The road to BIM: success in the public sector
Habberley Learning Campus
Contractor: Speller Metcalfe
Client: Worcestershire County Council
Software used: Autodesk Revit, Navisworks Freedom Viewer, Microsoft SharePoint, Asta.
Next steps: Training site staff to use BIM on mobile devices.
The new science block
A £22m project to remodel two schools and build new facilities including a special needs school, Habberley Learning Campus is certainly a BIM early adopter. Speller Metcalfe won the contract due to the happy coincidence of writing its internal route-to-BIM roadmap just as the client was working on its own BIM implementation programme. So when Worcestershire council staged a mini-competition for the three contractors on the West Midlands Contractor Framework in autumn 2011, the BIM preparation paid off.
Due to start on site this month, the Passivhaus project has already been nominated for a Building magazine Award for its use of BIM. “It’s an interesting case study of how a local authority client can engage with contractors, and take BIM down the supply chain,” says environmental manager Adrian Speller.
The project’s BIM approach has been aligned with the client’s from the start. The integrated architectural, structural and M&E design models were all produced in-house by the council’s design unit in Autodesk Revit, and Speller Metcalfe’s Ecobuild team — in effect acting as a buildability adviser during the design development phase – also purchased Revit licences to be able to change the model.
The model sits on the client’s servers, rather than being remotely accessible via the cloud. But there was still a need for an agreed BIM management standard, setting out how the parties would use BIM and defining design responsibilities, such as signing off final designs that have been produced collaboratively.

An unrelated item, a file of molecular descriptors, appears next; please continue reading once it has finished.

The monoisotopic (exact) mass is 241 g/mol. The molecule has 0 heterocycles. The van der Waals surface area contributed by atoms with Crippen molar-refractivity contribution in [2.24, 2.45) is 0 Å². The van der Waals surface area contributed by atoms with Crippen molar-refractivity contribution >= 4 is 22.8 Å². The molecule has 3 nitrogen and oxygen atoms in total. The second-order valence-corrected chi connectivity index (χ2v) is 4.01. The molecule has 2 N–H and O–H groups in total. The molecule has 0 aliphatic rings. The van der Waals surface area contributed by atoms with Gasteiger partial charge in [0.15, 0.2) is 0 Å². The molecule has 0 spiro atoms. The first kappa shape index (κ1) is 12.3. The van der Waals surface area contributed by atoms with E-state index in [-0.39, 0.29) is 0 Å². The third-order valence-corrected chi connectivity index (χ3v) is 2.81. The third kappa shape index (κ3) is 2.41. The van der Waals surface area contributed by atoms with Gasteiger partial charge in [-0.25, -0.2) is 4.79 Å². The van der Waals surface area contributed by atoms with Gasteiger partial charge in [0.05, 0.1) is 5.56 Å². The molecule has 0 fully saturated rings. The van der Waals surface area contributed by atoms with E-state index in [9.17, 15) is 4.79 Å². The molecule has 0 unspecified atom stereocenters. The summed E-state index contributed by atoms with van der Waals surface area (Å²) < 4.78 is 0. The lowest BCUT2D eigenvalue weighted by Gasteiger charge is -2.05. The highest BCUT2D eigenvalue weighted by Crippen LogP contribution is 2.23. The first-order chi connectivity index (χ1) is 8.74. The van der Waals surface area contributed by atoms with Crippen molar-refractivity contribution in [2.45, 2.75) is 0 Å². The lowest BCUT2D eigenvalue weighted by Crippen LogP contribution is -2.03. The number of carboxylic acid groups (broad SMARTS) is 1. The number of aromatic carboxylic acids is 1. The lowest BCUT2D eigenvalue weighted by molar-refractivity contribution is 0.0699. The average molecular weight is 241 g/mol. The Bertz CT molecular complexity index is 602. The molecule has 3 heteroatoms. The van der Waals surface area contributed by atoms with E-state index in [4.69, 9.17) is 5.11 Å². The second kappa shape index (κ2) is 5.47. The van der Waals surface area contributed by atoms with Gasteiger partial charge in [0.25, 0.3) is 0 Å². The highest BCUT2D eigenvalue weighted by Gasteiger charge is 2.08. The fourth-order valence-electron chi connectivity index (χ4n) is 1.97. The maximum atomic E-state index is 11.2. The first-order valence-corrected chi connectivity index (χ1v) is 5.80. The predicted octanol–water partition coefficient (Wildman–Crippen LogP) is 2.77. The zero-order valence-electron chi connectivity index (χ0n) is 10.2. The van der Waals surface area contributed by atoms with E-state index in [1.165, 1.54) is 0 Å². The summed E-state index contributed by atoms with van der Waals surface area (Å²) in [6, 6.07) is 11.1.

The team uses a cloud-based solution for all other document sharing, via the Microsoft SharePoint portal.
Wyre Forest SEN school (top), and a ground floor plan of the science block
The Revit BIM data was also exported into environmental analysis packages to assess options on daylight, energy and Part L, although Speller anticipates that future iterations of Revit would be able to run these calculations directly. The BIM model was also interrogated for quantities take-off to create the initial cost plan, and then – in the later value engineering stage – to reflect changes in quantities and repricing. “It’s certainly made the value engineering process easier,” says Speller.
The contractor has also taken the BIM model down its supply chain. When tendering for four timber-frame design packages, it shared the Revit model data with bidders, which could view it using Navisworks Freedom Viewer “read only” viewing tool.
Once on site, Speller believes the advantages will lie in being able to analyse design details, without asking the architects to produce new drawings. “It might throw up new problems, but it’ll give the site team more information to use on site,” he says.
The model was also linked to Asta program management software, allowing the team to produce animated versions of the week-by-week construction sequencing. “It’s about telling the Revit model which bits will be built in the construction programme that week,” adds Speller. “It will be useful in project reports, or if you want to open the door of the site office and check to see if what’s on screen matches what you see!”
On efficiency gains so far, the team has used 3D views direct from the BIM model for public consultation events, and there was a six-week saving in the production of planning drawings. The model was also used to produce the door and window schedule, and was linked to a 3D topographical survey, allowing the contractor to calculate the cut-and-fill soil quantities, and work out where to store soil on site.
So have the cost savings promised by BIM actually materialised? Viewing the project as a standalone, it’s likely that Speller Metcalfe’s fairly modest efficiency gains will be cancelled out by the £25,000-£30,000 costs of software licences and staff training.
But in the wider commercial sense, it’s clear that Speller Metcalfe’s BIM journey has been worthwhile. Since winning Habberley, it has used its BIM modelling capabilities to win two design-and-build projects.